We often use starting points during the school year to encourage our students to set goals for themselves.
But how can we make goal-setting activities useful tools for middle school students?
Goals that aren’t abandoned after they’re written.
Ready to find out more?
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Goal-setting for students: a hierarchy
If you have read the book Grit by Angela Duckworth, you read about creating a goal hierarchy.
If you haven’t read the book, you can watch this short video where she explains the goal hierarchy. (not suitable for students since she talks about her own lifelong goals, but helpful in understanding the concept)
This is different than simply listing goals. Students choose a “top level” goal that is supported by lower level activities that support it.
Just like we understand hierarchies as teacher (hello, Blooms!), goals can be set up the same way. You can grab a free graphic organizer here.
Students choose a top goal and define or describe it in ten words or less. Then, they work backwards to identify the steps they need to reach their goal.
Why this works:
Rather than creating multiple lofty goals without steps to get there like “I want to be on the honor roll this quarter,” creating a hierarchy asks students to create a “top level goal” and then determine the steps they need to take in order to reach it.
When you take time to teach students this process, they are much more likely to see a path to reaching their goals. You are teaching them to break down the goal into manageable steps.
How to create a goal hierarchy
First, you want to model the process for your students. This provides a powerful teaching tool for your students and will help avoid students who say, “I don’t know what to do.”
As you model, consider creating a goal that you personally would like to reach. For example, “I want to read 20 books this year” or “I want to pack a healthy lunch every day.” Nothing too personal, but something that your students can relate to.
You can find a free graphic organizer to use with your students here.
1. What’s the ultimate goal?
Start with an ultimate goal. Duckworth calls this the “top-level goal.” Rather than having your students choose several goals, have them choose just one. This should be their “top-level goal.”
This could be to make the honor roll, read 40 books this year, make a sports team, or ace a particular class. It should be something that they are passionate about and really want to achieve.
2. Use “Smart” Goals
As students are crafting their top-level goals, have them use the “smart” goal acronym (specific, measurable, achievable, relevant, time-bound). This will help students create realistic goals with an end date.
3. Create a pyramid
Use a goal “pyramid” or graphic organizer to help students see how their top-level goal relies on smaller low-level and mid-level goals. Like a pyramid, the top-level relies on the lower levels for support.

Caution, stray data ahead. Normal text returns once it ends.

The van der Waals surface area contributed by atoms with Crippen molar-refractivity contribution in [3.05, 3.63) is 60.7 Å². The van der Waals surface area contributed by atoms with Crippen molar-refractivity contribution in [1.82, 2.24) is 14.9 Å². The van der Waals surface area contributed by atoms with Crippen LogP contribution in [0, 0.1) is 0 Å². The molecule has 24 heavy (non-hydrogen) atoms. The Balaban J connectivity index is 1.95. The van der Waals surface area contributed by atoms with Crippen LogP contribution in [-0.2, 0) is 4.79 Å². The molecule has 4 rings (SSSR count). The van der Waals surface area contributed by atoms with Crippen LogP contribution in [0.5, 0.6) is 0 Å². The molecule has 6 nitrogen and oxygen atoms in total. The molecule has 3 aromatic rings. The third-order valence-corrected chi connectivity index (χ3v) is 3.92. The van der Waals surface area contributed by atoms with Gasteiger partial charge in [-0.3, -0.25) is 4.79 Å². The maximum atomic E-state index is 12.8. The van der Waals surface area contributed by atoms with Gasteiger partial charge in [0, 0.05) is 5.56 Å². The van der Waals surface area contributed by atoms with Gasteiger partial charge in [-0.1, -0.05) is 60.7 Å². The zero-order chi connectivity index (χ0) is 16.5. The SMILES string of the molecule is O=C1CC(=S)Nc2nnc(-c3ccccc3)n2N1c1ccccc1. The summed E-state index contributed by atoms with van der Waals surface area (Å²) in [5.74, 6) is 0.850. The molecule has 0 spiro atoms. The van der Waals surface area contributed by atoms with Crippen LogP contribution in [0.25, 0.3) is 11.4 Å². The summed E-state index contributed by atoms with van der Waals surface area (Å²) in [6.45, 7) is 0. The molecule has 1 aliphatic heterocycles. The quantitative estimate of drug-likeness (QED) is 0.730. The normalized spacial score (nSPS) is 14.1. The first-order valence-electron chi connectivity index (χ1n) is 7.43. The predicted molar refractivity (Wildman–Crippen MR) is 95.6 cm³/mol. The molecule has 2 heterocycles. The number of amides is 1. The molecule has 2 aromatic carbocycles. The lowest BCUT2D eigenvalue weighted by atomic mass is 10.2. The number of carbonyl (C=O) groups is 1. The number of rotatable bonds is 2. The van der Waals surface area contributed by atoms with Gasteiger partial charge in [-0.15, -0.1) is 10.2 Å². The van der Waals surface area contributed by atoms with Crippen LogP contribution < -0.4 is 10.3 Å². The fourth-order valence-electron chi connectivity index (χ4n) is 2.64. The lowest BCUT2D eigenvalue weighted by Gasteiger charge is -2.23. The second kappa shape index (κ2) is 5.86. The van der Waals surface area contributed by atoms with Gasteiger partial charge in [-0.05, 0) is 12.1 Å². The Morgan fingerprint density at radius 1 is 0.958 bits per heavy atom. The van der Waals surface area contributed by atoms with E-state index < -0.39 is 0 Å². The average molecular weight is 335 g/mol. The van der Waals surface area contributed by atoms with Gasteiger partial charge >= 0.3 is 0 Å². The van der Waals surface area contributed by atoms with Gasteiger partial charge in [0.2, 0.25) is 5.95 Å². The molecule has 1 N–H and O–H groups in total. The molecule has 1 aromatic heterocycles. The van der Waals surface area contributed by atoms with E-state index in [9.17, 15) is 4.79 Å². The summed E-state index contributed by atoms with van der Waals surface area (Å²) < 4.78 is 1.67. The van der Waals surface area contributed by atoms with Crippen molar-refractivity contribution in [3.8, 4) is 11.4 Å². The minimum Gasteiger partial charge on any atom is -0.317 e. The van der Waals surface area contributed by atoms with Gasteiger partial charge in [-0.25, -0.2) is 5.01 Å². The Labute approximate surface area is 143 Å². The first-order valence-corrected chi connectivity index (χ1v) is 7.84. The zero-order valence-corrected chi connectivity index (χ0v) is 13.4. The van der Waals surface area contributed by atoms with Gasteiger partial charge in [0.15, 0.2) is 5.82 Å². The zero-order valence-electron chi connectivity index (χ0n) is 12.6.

4. The goal-setting steps
Ask your students to think about what steps they need to take to get there. Rather than having them fill in the pyramid right away, have them brainstorm the low-level and mid-level goals. Duckworth suggests using the question, “Why?” to help focus the goals.
Brainstorming this list will help students sort their goals. Additionally, you’ll be challenging them to look for creative ways to meet their goals.
Goal-setting relies on small steps. What small steps (actions) will help your students reach their “ultimate” goal for the year?
5. Looking for low-level goals
What do you have to do to get to the ultimate goal?
To see this, use a pyramid to break down the ways you’ll reach that goal. Again, you can refer back to the smart acronym.
The steps on this level of your goal pyramid break down the goal into smaller mini goals.
So you may have, “create a list of books I’d like to read,” “use Goodreads to log my books,” “participate in a book club.”
These low level goals can be changed if they aren’t working to help meet the ultimate goal.
For example, if “go to the library on Mondays” isn’t working or is too difficult or isn’t necessary, the student can replace that goal with another one that will still lead to the same ultimate goal.
6. What are the steps to reach the next level?
What small steps will help your reach the next level? On the base of the pyramid, you’ll include the action items that will lead to the next level.
For your goal of reading 20 books, that might be, “schedule 20 minutes to read each day,” or “set the timer on my phone to remind me it’s time to read,” or “go to the library on Mondays,” or “meet with book club once a month.”
7. Use the tools at hand
Use the tools that students already have and use. If they are already using a paper planner, have them use it to write down the “action items” they can complete today.
If your students are used to using their phones to write notes rather than a planner, have them use that. Some students prefer to write something down rather than use a phone. Whichever you choose is less important that the fact of writing it down in a place where you’ll actually LOOK at it.
8. Revisit goals
Don’t “set it and forget it.”
Once your students have created a goal pyramid, make time to go back to these goals with your students. Revisit how they are doing with the stepping stones to reach their ultimate goal. Readjust. Rewrite and replan as necessary.
With all the other things you need to teach, it’s easy to forget about helping students revisit their goals. Remember that this a skill your students are developing. So they need you to help them keep their goals in mind.
Even just a check in for a few minutes before the start of class will help reinforce with your students that reaching a goal requires more than just verbalizing it. It requires work, persistence, and grit.